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Infralimbic Estradiol Enhances Neuronal Excitability and Facilitates Extinction of Cocaine Seeking in Female Rats via a BDNF/TrkB Mechanism

  • Yousuf, Hanna1
  • Smies, Chad W.1
  • Hafenbreidel, Madalyn1
  • Tuscher, Jennifer J.1
  • Fortress, Ashley M.1
  • Frick, Karyn M.1
  • Mueller, Devin1, 2
  • 1 Department of Psychology, University of Wisconsin-Milwaukee, Milwaukee, WI , (United States)
  • 2 Department of Biological Sciences, Kent State University, Kent, OH , (United States)
Published Article
Frontiers in Behavioral Neuroscience
Frontiers Media SA
Publication Date
Jul 31, 2019
DOI: 10.3389/fnbeh.2019.00168
  • Neuroscience
  • Original Research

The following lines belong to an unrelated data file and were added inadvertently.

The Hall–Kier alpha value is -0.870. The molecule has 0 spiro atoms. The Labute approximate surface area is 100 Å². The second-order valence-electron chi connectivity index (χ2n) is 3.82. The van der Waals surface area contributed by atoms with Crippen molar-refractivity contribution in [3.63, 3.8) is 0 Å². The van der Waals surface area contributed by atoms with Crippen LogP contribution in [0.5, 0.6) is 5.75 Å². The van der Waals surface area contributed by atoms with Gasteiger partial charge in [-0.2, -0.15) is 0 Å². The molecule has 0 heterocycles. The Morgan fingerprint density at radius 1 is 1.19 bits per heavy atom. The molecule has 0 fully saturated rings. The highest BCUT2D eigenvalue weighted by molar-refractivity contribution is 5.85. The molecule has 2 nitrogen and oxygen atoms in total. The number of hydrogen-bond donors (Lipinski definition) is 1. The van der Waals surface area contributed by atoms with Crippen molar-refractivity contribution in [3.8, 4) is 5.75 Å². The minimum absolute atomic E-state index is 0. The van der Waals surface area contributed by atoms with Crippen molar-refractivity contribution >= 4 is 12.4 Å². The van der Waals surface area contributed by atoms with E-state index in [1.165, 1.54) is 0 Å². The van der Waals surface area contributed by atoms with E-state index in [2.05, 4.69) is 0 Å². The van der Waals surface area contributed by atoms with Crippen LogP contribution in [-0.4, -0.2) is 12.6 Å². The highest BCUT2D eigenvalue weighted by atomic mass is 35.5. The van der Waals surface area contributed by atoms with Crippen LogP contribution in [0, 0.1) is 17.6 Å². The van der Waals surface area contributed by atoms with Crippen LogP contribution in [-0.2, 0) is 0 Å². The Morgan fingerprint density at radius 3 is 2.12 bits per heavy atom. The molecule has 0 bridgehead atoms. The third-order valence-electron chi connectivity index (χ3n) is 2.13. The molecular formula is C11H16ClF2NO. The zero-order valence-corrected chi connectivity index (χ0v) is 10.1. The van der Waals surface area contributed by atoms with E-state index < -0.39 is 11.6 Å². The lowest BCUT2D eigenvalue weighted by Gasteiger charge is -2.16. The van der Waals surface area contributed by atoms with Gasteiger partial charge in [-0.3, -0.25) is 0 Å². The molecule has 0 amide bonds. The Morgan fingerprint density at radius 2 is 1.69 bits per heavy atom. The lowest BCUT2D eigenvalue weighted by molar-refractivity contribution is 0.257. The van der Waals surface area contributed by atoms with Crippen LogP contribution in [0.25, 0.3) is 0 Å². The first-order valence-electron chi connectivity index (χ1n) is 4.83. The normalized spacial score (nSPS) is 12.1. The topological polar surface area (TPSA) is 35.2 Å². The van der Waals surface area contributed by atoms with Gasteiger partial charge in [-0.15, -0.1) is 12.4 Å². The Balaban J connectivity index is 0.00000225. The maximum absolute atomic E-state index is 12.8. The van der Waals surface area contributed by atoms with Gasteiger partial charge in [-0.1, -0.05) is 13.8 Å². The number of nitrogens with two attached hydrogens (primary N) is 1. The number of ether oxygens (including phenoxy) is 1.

Women are more susceptible to developing cocaine dependence than men, but paradoxically, are more responsive to treatment. The potent estrogen, 17β-estradiol (E2), mediates these effects by augmenting cocaine seeking but also promoting extinction of cocaine seeking through E2’s memory-enhancing functions. Although we have previously shown that E2 facilitates extinction, the neuroanatomical locus of action and underlying mechanisms are unknown. Here we demonstrate that E2 infused directly into the infralimbic-medial prefrontal cortex (IL-mPFC), a region critical for extinction consolidation, enhances extinction of cocaine seeking in ovariectomized (OVX) female rats. Using patch-clamp electrophysiology, we show that E2 may facilitate extinction by potentiating intrinsic excitability of IL-mPFC neurons. Because the mnemonic effects of E2 are known to be regulated by brain-derived neurotrophic factor (BDNF) and its receptor, tropomyosin-related kinase B (TrkB), we examined whether BDNF/TrkB signaling was necessary for E2-induced enhancement of excitability and extinction. We found that E2-mediated increases in excitability of IL-mPFC neurons were abolished by Trk receptor blockade. Moreover, blockade of TrkB signaling impaired E2-facilitated extinction of cocaine seeking in OVX female rats. Thus, E2 enhances IL-mPFC neuronal excitability in a TrkB-dependent manner to support extinction of cocaine seeking. Our findings suggest that pharmacological enhancement of E2 or BDNF/TrkB signaling during extinction-based therapies would improve therapeutic outcome in cocaine-addicted women.

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